- Shift to more day-care and ambulatory procedures, in order to deal with staff shortages and improve cost-effectiveness.
- Increased need for telemedicine and e-health, to improve the continuum of care.
- Increased group purchasing, central warehousing, innovative IT-based solutions and value-chain solutions, to improve or defend their competitive advantage.
- Shifts from product-focused offerings to customized value-based solutions (e.g. insulin self-administering kits).
Drivers. What fuels healthcare tourism in SE Asia?
The globalization of healthcare is fueled by push and pull factors.
- Wealthy patients seeking qualitative care in high standard settings in emerging countries.
- Middle class and underinsured patients in developed countries are feeling disenfranchised by their national healthcare system. Due to this, they are shopping outside of their organized medical system to find services that are affordable, timely, or simply available. HC insurers are motivating patients to seek more cost-effective HC provision.
- Triggered by the abounding opportunities of medical tourism, governments are actively promoting their countries/hospitals to attract foreign patients shopping for HC services.
- Healthcare providers deploy referral systems to attract patients and service-companies, offering innovative products to guide patients in their choice of country and hospital.
- To meet the medical and patient demands, entrepreneurs are building technologically advanced facilities using foreign and domestic capital. They are hiring physicians, technicians and nurses trained with international standards and accreditations; where qualified personnel are not available locally, expatriates are recruited.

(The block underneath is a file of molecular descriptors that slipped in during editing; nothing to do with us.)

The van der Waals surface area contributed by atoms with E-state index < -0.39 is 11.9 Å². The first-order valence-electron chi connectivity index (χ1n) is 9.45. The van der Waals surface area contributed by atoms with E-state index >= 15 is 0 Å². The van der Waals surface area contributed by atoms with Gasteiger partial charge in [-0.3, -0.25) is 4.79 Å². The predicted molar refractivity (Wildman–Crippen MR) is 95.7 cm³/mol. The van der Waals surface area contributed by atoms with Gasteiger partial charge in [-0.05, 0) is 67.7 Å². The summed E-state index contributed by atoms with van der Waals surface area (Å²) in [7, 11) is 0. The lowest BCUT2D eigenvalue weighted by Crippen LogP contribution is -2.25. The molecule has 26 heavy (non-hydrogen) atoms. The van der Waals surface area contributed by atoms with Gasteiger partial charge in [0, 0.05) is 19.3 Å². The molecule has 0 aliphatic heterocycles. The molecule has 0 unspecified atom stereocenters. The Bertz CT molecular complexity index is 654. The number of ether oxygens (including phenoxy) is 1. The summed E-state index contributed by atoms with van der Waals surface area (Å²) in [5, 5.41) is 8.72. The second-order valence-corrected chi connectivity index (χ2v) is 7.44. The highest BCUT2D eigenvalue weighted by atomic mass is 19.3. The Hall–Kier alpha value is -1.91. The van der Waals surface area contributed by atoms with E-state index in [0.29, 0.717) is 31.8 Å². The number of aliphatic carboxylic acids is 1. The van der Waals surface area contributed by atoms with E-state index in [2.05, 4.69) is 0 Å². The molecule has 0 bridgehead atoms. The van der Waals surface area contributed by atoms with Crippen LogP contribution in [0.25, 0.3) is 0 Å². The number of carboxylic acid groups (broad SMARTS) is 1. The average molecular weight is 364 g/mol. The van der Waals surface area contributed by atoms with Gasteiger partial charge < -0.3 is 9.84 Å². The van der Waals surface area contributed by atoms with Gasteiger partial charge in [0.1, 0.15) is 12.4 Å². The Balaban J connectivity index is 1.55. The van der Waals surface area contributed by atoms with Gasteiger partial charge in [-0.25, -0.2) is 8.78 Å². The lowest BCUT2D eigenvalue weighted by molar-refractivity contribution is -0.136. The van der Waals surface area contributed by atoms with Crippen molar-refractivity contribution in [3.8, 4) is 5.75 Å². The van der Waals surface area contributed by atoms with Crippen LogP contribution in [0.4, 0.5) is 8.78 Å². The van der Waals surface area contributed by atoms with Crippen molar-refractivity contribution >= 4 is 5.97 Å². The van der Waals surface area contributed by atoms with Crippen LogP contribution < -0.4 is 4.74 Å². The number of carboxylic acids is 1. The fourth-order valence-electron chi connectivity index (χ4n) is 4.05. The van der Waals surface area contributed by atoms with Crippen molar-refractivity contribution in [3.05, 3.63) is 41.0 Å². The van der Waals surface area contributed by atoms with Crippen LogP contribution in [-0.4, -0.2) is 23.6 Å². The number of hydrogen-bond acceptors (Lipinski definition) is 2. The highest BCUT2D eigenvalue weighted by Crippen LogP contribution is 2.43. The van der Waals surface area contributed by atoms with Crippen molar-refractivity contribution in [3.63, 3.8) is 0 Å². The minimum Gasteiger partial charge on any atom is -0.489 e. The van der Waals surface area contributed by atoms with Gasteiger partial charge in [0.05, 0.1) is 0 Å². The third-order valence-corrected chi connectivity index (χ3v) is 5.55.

The main drivers for the growth in SE Asia are:
- Long waiting lists in developed countries.
- Low cost of medical treatment in medical tourism destinations.
Simultaneously, the reduction of health benefits by national HC insurance programs and employers alike are pushing patients to seek affordable care in the global market of privatized healthcare.
- Typically, National Health Insurance in developed countries does not cover all types of care, e.g. cosmetic surgery, certain dental procedures, etc. are often not reimbursed.
- Greater affordability of international air fares to facilitate intercontinental travel.
- State-of-the-art technology pertinent to healthcare services have been adopted by new service providers, serving as middlemen to assist patients and local hospital networks to investigate and arrange healthcare
- Destination nations regard medical tourism as a resource for economic development. E.g. the Ministry of Tourism in Thailand, Malaysia and India have been promoting medical tourism fiercely for their respective countries.
- Private hospital chains and investors perceive medical tourism in Asia-Pac as an attractive business opportunity and invest in infrastructure, equipment, staff and services
In part 2 of our exploration of medical tourism in Asia-Pac, we will dive deeper into specific countries within the region, their market size and noteworthy characteristics; followed by a list of the key procedures being sought out within this market, new market stakeholders, and the challenges that medical tourism is facing.
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About Bart Van den Mooter
Bart is the founder of TforG and works closely together with over 50 global companies such as Abbott, Baxter, GE, J&J, Medtronic, Philips, Stryker and Covidien. In this function, he spends a lot time with Key Opinion Leaders and Health Policy makers in Europe and in Emerging Markets. He graduated at the Polytechnic University of Leuven with a Master of Engineering and has an MBA (Flanders Business School).